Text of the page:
NCHOOSE  all combinations of the elements of a set
W = nchoose(S) returns all possible combinations of one or more
elements of the set S. In total there are 2^N1 combinations, where N
is the number of elements in S. W is a cell array: each cell holds one
of these combination (as a row vector). S can be a cell array of
strings, and each cell of W will then contain a cell array of strings.
Example:
nchoose([2 4 6 8])
% > { [2] ;
% [4] ;
% [2 4] ;
% [6] ;
% ...
% [2 6 8] ;
% [4 6 8] ;
% [2 4 6 8]} ; % in total (2^4)1 = 15 different combinations
Notes:
 For sets containing more than 18 elements a warning is given, as this
can take some time. On my PC, a set of 20 elements took 20 seconds. Hit CtrlC to intterupt calculations.
 If S contain nonunique elements (e.g. S = [1 1 2]), NCHOOSE will return nonunique cells. In other words, NCHOOSE treats all elements of S as being unique. One could use NCHOOSE(UNIQUE(S)) to avoid that.
 Loosely speaking, NCHOOSE(S) collects all output of multiple calls to NCHOOSEK(S,K) where K is looping from 1 to the number of elements of S. The implementation of NCHOOSE, however, does rely of a different method and is much faster than such a loop.
 By adding an empty cell to the output, the power set of a cell array
is formed:
S = {1 ; 'hello' ; { 1 2 3}}
PowerS = nchoose(S)
PowerS(end+1) = {[]}
See: http://en.wikipedia.org/wiki/Power_set
See also NCHOOSEK, PERMS
and PERMN, ALLCOMB, NCHOOSECRIT on the File Exchange
2.2  updated description 

2.2  update contact info. Works on most ML releases 

1.1  reference to powerset 

(v1.1) fixed spelling errors 
Inspired: NCHOOSECRIT (V1.0 feb 2013)
Marc Lalancette (view profile)
Theoretical note, in case someone (as I did) wants to get a limited number of random combinations, then this method fails for N > 51 since then eps(2^52) = 1, i.e. can't represent the integers accurately any more with double type. Of course, here we run out of memory with such a large N anyway.
Also, with bitget, I was using a loop over bits instead of a loop over combinations. I haven't checked, but I assumed it would be faster. I'm also going to check with d2b instead of bitget. (found on FEX, and modified to work on arrays).
Eric (view profile)
Joshua Carmichael (view profile)
Vectorized, and just what I need. Very fast.
as had to be expected from this author: exemplary MLtypical implementation of an evergreenrequest on CSSM with good help and copious comments for its sleek computational engine.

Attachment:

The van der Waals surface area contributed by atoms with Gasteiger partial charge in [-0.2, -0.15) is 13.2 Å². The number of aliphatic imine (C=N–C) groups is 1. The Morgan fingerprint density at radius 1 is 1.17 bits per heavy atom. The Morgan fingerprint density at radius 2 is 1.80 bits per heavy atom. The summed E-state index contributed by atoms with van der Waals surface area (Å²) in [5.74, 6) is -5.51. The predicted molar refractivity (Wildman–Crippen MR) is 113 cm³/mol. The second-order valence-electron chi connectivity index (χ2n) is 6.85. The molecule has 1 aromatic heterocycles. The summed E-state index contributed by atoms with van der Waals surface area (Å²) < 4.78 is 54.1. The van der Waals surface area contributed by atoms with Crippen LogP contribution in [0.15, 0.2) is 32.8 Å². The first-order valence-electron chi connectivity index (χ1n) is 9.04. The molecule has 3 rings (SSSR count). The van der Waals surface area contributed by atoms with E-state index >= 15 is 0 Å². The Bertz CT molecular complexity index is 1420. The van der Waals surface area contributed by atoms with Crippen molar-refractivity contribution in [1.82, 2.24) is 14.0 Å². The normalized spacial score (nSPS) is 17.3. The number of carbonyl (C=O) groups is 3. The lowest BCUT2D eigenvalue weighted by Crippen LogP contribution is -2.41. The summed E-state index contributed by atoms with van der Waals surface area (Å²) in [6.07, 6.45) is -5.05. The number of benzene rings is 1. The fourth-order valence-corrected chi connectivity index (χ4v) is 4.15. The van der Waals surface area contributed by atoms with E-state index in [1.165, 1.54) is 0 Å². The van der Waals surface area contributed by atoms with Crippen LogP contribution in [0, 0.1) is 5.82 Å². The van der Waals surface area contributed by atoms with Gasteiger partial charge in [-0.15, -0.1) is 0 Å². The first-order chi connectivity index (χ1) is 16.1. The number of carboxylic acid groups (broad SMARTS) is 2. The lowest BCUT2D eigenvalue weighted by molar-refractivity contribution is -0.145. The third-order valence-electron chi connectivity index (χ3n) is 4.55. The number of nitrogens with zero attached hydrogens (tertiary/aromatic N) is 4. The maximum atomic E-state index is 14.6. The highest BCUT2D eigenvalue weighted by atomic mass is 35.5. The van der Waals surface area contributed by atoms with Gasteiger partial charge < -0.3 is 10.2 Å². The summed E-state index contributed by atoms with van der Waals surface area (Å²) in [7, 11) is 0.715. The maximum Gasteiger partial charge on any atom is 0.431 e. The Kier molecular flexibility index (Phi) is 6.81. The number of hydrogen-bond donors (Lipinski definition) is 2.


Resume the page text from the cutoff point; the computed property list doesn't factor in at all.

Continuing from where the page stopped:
this is a true addon to the family of (basic) ML functions like dec2bin  and one wonders why it has not been supplied by TMW from the very beginning (or at leas since the implementation of CELLs) because users from many different fields will be able to use it.
us
Very useful thoughts indeed. Thanks us! The update (v2.0) incorporates the (slightly altered) bitget implementation.
as usual, interesting stuff, jos.
a few remarks:
 it should be mentioned that UNIQUE refers to the position uniqueness as something like
>> nchoose([1,1,1]);
will yield (seemingly) equal combinations
 there should be an error check for M > 23
 a speed improvement
W=cell(M,1);
p2=pow2(1numel(S):0);
for i=1:M,
Q=rem(floor(i * p2),2)==1 ;
W{i}=S(Q); % take consuming FLIPLR out!
end
W=cellfun(@(x) x(end:1:1),W,'uni',false);
i used this approach in the past, which yields a speed gain of approximately 2.6
% note: all checks/comments take out...
function cmb=pcomb(pat)
nb=numel(pat);
mc=(2.^nb)1;
pp=2.^(nb1:1:0).';
cmb=cell(mc,1);
for i=1:mc
cmb{i,1}=pat(bitget(i*pp,nb)~=0);
end
end
comparison on a wintel:
ic2.2*2.4mhz/2gb/winxp.sp2/r2007b
len: ...pcomb  .nchoose  ....gain
01: 0.000040  0.000107  3.202227
02: 0.000043  0.000119  3.228383
03: 0.000046  0.000148  3.302875
04: 0.000075  0.000238  3.082459
05: 0.000127  0.000387  3.065482
06: 0.000232  0.000714  3.120286
07: 0.000447  0.001342  2.991717
08: 0.000908  0.002625  2.878488
09: 0.001813  0.005216  2.881585
10: 0.003804  0.010127  2.655678
11: 0.007689  0.020627  2.682076
12: 0.015583  0.041467  2.657087
13: 0.031492  0.082831  2.624573
14: 0.064452  0.168786  2.617609
15: 0.130970  0.341670  2.607633
16: 0.268776  0.688592  2.560370
17: 0.585902  1.393225  2.379455
18: 1.285114  2.812605  2.188545
19: 2.782169  5.672041  2.039558
20: 6.063693  11.488511  1.894641
21: 13.237517  22.986104  1.736436
22: 28.864961  46.540510  1.612353
just a few thoughts
us
Ok, I'll admit that I'd have expected this would already have been on the FEX or in Matlab. And for myself, I'd just use the simple dec2bin(1:(2^n))=='1'. After all, a set is defined in Matlab only by your representation of it. Numbers are merely symbols, and symbols have meaning only in context.
On the other hand, this is nicely written. It takes the dec2bin solution one step further, so it could clearly be of use to others. It has good help, with an example.
The author has taken great pains in the code to document why he chose the method used. Its a style I'd highly recommend for others. In some future time when you need to revisit your code, you will very much appreciate these notes. Or if someone else wants to read your code, they will wonder why you chose to solve the problem as you did. These comments answer all of those questions. Well done.